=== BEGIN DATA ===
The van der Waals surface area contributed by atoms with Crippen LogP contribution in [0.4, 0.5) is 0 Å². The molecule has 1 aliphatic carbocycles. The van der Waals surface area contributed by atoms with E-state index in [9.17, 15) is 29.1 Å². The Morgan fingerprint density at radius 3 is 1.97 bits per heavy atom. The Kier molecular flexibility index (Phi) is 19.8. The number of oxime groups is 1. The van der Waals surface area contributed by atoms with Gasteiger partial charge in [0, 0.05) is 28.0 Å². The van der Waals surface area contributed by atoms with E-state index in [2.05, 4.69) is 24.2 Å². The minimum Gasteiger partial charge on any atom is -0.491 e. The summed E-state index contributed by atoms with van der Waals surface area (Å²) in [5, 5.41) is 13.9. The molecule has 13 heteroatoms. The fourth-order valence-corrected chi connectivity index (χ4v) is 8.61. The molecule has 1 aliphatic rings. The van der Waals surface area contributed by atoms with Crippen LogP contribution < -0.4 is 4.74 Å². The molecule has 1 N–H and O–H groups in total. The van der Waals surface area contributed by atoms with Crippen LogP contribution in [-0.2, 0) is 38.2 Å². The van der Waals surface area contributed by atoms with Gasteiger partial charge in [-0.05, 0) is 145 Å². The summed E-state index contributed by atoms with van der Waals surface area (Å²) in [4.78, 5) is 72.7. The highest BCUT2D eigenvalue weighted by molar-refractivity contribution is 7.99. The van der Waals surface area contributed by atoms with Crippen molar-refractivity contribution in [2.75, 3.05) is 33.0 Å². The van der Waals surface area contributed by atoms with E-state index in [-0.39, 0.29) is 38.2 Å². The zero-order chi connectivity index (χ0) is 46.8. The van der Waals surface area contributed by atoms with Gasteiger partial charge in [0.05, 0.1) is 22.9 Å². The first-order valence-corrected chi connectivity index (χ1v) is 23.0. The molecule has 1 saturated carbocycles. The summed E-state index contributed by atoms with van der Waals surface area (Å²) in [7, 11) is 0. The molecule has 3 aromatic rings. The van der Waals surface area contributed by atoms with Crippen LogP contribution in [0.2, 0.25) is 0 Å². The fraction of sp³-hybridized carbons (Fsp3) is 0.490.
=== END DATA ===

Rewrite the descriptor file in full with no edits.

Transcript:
The van der Waals surface area contributed by atoms with Crippen LogP contribution in [0.4, 0.5) is 0 Å². The molecule has 1 aliphatic carbocycles. The van der Waals surface area contributed by atoms with E-state index in [9.17, 15) is 29.1 Å². The Morgan fingerprint density at radius 3 is 1.97 bits per heavy atom. The Kier molecular flexibility index (Phi) is 19.8. The number of oxime groups is 1. The van der Waals surface area contributed by atoms with Gasteiger partial charge in [0, 0.05) is 28.0 Å². The van der Waals surface area contributed by atoms with E-state index in [2.05, 4.69) is 24.2 Å². The minimum Gasteiger partial charge on any atom is -0.491 e. The summed E-state index contributed by atoms with van der Waals surface area (Å²) in [5, 5.41) is 13.9. The molecule has 13 heteroatoms. The fourth-order valence-corrected chi connectivity index (χ4v) is 8.61. The molecule has 1 aliphatic rings. The van der Waals surface area contributed by atoms with Crippen LogP contribution < -0.4 is 4.74 Å². The molecule has 1 N–H and O–H groups in total. The van der Waals surface area contributed by atoms with Crippen LogP contribution in [-0.2, 0) is 38.2 Å². The van der Waals surface area contributed by atoms with Gasteiger partial charge in [-0.05, 0) is 145 Å². The summed E-state index contributed by atoms with van der Waals surface area (Å²) in [4.78, 5) is 72.7. The highest BCUT2D eigenvalue weighted by molar-refractivity contribution is 7.99. The van der Waals surface area contributed by atoms with Crippen molar-refractivity contribution in [2.75, 3.05) is 33.0 Å². The van der Waals surface area contributed by atoms with E-state index in [-0.39, 0.29) is 38.2 Å². The zero-order chi connectivity index (χ0) is 46.8. The van der Waals surface area contributed by atoms with Gasteiger partial charge in [0.05, 0.1) is 22.9 Å². The first-order valence-corrected chi connectivity index (χ1v) is 23.0. The molecule has 1 saturated carbocycles. The summed E-state index contributed by atoms with van der Waals surface area (Å²) in [7, 11) is 0. The molecule has 3 aromatic rings. The van der Waals surface area contributed by atoms with Crippen LogP contribution in [0.2, 0.25) is 0 Å². The fraction of sp³-hybridized carbons (Fsp3) is 0.490.